For the purpose of this article, at least, “Biblemania” does not mean a board game testing one’s Bible knowledge. Instead, it implies the orthodox preoccupation with parsing the Bible. This fixation is rooted in the idea that the Bible is the source of all knowledge necessary for man to participate correctly in his own redemption. It makes the Bible a standard to be met, and is, in fact, an unscriptural and thinly disguised continuation of the provisional Old Testament legal system.
“Biblemania” is not the same as following in the footsteps of Jesus. It is instead following in the footsteps of Moses. If Christianity had been as keen on internalizing the basic message of Jesus as it is on scrutinizing and deciphering every “jot” and “tittle” of the Bible, the spiritual state of the world could be vastly different. It is long past time to relinquish the falsehood of salvation by correct knowledge and move on to living out the heartfelt, universal message of God in Christ.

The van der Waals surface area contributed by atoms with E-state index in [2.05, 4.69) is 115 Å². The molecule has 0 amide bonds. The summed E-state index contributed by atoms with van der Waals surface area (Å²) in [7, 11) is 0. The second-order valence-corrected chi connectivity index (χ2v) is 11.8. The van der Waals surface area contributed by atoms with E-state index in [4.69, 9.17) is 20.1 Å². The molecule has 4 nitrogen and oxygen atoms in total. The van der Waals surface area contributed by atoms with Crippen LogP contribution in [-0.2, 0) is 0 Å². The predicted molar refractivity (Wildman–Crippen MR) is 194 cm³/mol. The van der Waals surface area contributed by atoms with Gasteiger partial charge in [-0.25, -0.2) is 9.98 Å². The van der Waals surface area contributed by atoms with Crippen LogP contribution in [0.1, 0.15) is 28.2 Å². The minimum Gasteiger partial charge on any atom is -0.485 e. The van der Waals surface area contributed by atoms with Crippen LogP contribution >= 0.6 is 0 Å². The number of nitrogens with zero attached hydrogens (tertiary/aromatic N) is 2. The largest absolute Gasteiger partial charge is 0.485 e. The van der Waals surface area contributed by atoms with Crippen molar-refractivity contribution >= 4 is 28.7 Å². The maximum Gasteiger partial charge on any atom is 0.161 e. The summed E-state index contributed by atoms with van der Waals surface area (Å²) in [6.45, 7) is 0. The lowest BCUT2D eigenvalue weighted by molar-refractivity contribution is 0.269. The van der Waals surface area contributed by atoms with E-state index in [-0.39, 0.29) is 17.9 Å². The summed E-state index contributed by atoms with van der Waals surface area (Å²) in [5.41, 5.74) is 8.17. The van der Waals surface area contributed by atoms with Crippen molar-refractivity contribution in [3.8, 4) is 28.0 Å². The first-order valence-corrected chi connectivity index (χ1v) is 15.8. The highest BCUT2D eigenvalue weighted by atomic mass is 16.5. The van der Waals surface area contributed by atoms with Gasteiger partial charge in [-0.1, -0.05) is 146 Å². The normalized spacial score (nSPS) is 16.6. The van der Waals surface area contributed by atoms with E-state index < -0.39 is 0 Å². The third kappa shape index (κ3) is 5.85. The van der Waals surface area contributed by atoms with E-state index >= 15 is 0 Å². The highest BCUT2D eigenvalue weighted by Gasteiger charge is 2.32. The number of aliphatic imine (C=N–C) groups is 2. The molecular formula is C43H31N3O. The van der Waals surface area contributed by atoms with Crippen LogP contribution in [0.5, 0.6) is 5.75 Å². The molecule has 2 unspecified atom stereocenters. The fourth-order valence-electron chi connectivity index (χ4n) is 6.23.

Rather than the critical rule book we have all been led to believe, the Bible is instead a highly stylized, culturally conditioned, and largely poetic story. In all of these aspects, the biblical story ebbs and flows, leading inexorably toward the grand conclusion which centers around Christ, the conclusive evidence of God’s unconditional Love. This climax of God’s purpose leaves no room for continuing wrath, judgment, guilt, and fear, all the things that dominate our orthodox theology yet today.
“Biblemania” makes the Bible the problem and veils the essential truth in a mystifying cloud of argument and counter argument. The end result is what we have today, a denial of God’s Love and a conclusion to the story which amounts to failure.